Poots orders sex exploitation probe
Some people who sexually exploited teenagers in Northern Ireland did not even realise they were committing an offence, Northern Ireland's health minister has said.
Earlier this month, police said they had identified 22 people aged between 13 and 18 who might have been abused. They were plied with drink or drugs and in some cases trafficked around the region in taxis.
Edwin Poots blamed modern "disposable relationships" and the media for creating unsavoury new norms which encouraged such behaviour.
"What is even more scary is that some of those people who are engaging as perpetrators, they don't even realise that they are perpetrators," he said.
"Now they are, but some of them don't actually get it that what they are doing is criminal. It is wrong, it is evil, it is wicked, but nonetheless because they have been numbed by so many things around them to that reality they don't realise it."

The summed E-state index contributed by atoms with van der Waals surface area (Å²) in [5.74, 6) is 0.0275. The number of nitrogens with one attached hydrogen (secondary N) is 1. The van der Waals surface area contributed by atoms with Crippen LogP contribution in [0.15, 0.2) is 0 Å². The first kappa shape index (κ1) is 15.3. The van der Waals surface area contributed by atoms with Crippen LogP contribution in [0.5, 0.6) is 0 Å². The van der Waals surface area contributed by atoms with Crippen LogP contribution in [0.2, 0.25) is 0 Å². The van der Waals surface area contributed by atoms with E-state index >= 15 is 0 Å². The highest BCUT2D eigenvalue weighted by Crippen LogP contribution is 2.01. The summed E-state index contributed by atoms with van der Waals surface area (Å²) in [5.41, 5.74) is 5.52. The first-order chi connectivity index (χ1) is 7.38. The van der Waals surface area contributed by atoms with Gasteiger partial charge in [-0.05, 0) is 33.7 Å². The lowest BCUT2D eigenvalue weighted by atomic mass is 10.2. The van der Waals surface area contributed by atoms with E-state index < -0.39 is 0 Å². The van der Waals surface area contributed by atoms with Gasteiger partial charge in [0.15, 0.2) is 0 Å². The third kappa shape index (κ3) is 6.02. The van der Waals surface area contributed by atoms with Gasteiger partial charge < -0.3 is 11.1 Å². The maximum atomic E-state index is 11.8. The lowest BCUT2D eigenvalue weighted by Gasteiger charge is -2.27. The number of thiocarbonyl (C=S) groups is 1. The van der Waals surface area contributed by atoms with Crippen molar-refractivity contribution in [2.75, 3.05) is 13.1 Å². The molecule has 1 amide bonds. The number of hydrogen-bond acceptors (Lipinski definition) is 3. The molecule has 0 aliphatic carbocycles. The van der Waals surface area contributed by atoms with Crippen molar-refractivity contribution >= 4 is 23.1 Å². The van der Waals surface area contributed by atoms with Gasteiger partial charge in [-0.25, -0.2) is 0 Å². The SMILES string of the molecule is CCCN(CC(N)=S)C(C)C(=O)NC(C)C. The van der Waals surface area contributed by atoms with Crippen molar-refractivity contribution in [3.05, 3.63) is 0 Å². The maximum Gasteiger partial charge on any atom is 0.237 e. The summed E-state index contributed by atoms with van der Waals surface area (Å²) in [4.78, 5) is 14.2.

Mr Poots and justice minister David Ford have ordered an independent inquiry into child safety and official procedures to keep them safe.
Of the 22 cases under examination by police, 18 involve children in the care system. They had been recorded as missing a total of 437 times.
Care workers have said they reported many concerns about men waiting outside residential homes, and that they warned police when children went missing.
Meanwhile, staff at Barnardo's have said the 22 cases are just the "tip of the iceberg".
Mr Poots told the assembly: "Today's child sexual exploitation does appear to be more widespread, it appears to be more pernicious, with new dimensions which are harder to grasp.
"The youth and celebrity culture, reinforced through TV and media, portrays an image that sex, drugs, alcohol, parties and disposable relationships are the norm.
"That is hugely damaging, the fabric of society is undermined by that constant portrayal."
He said schools had a role in addressing the issue but there were broader societal issues around raising awareness about the risk of child sexual exploitation and identifying those who might be in danger.
Sinn Fein health spokeswoman Maeve McLaughlin said the inquiry should ensure young and vulnerable children and youths are not put at risk again.
"An inquiry with proper independence, powers to investigate and accountability mechanisms is required," she added.
"We should not be afraid to learn the lessons and if departments have failed after being mandated to act then they should be made accountable."